• Students should understand that when simplifying values they should take any numbers before the zero and multiply it by the exponential notation which is the number 10 with an exponent that equals the amount of 0’s.
• Write the following on the board and have students multiplying a number by powers of 10 and then identify patterns that they see:
``````1. 36 x 10^1
2. 36 x 10^2
answer: 36 x (10x10)= 36 x 100=3,600
3. 36 x 10^3
answer: 36 x (10x10x10)= 36 x 1000=36,000
4. 36 x 10^4
• Students should understand that when multiplying a whole number by a power of 10, one converts the exponent into standard form, counts the number of zeros after the 1 and add the 0s to the end of the whole number.
• Write the following on the board and have students work on equations that emphasize placement of the decimal point when a decimal is multiplied or divided by a power of 10 and then identify patterns that they see:
``````1. 2.5 x 10^3
answer: 2.5 x (10 x 10 x 10)=
2.5 x 1,000 = 2.5000, then move decimal 3 places to the right
=2,500
2. 0.22 x 10^2
0.22 x 100= .22000, then move decimal places 2 places to the right
=22
3. 0.042 ÷ 10^2
0.042 x 100=.04200, then move decimal 2 places to the left
=.00042
4. 63.4 ÷ 10^3
63.4 ÷ 1,000 = 63.4000, then move decimal 3 places to the left
=.0634000
=.0634``````
• Students should understand that when multiplying a decimal by a power of ten and moving the decimal point one place to the right for each 0 after the 1 and when dividing a decimal by a power of ten and moving the decimal point one place to the left for each 0 after the 1.
(45 minutes)
• Pass out the I Got The Power worksheet.
• Ask students to use their notes from the guided practice to help them work independently to follow the instructions on the worksheet.
• Tell students that they are going to work independently to use whole number exponents to denote powers of 10, write the numbers in standard form, use exponential notation to simplify the value, multiplying a number by powers of 10, and decipher the placement of the decimal point when a decimal is multiplied or divided by a power of 10.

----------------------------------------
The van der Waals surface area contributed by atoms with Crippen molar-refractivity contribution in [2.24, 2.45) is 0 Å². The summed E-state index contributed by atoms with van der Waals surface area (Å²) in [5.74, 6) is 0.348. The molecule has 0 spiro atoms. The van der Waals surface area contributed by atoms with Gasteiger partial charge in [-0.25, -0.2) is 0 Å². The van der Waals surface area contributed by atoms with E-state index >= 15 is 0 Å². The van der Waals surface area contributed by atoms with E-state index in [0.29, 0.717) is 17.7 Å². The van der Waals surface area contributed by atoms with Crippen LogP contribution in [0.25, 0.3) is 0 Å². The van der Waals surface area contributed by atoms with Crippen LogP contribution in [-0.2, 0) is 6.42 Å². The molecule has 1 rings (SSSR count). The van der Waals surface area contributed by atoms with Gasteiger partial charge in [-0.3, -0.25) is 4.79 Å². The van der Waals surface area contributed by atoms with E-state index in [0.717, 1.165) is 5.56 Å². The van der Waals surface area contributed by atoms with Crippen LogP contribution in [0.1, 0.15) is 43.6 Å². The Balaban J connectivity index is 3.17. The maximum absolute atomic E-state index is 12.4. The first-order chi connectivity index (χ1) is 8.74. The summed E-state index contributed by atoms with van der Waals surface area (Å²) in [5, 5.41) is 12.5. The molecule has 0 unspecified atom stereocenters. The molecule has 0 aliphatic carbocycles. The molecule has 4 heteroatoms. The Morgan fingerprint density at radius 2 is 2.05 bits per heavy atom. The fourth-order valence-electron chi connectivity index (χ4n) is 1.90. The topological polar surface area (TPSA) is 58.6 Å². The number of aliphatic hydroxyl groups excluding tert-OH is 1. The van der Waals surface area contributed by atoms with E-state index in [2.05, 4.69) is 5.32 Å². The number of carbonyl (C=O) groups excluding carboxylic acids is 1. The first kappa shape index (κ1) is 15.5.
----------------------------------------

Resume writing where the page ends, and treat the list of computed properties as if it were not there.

• Enrichment: Students can create a “test” bank of questions or worksheets and answers using a word processing program.
• Support: Provide struggling students with a peer tutor who can help explain the concepts in student friendly language.
• Students can use a word processor to create a worksheet or test bank of questions and answers.
• The students can video themselves answer the independent practice problems to be used for peer tutoring.
(20 minutes)
• Have students use the following prompts to write an explanation and provide an example of: a. using a whole number exponent to denote powers of 10, b. writing the numbers in standard form, c. using exponential notation to simplify the value of a number, and d. multiplying a number by powers of 10 and deciphering the placement of the decimal point when a decimal is multiplied or divided by a power of 10.
• If time permits, allow students to come to the whiteboard and explain their answers.
• Students can use a camera phone or tablet to record explanations of their answers in an effort to expand on their technological skills.
(10 minutes)
• Recap the components of this unit by reviewing the chart in the guided practice section or problems from their independent practice.
• Ask students why they think it is important to know this information.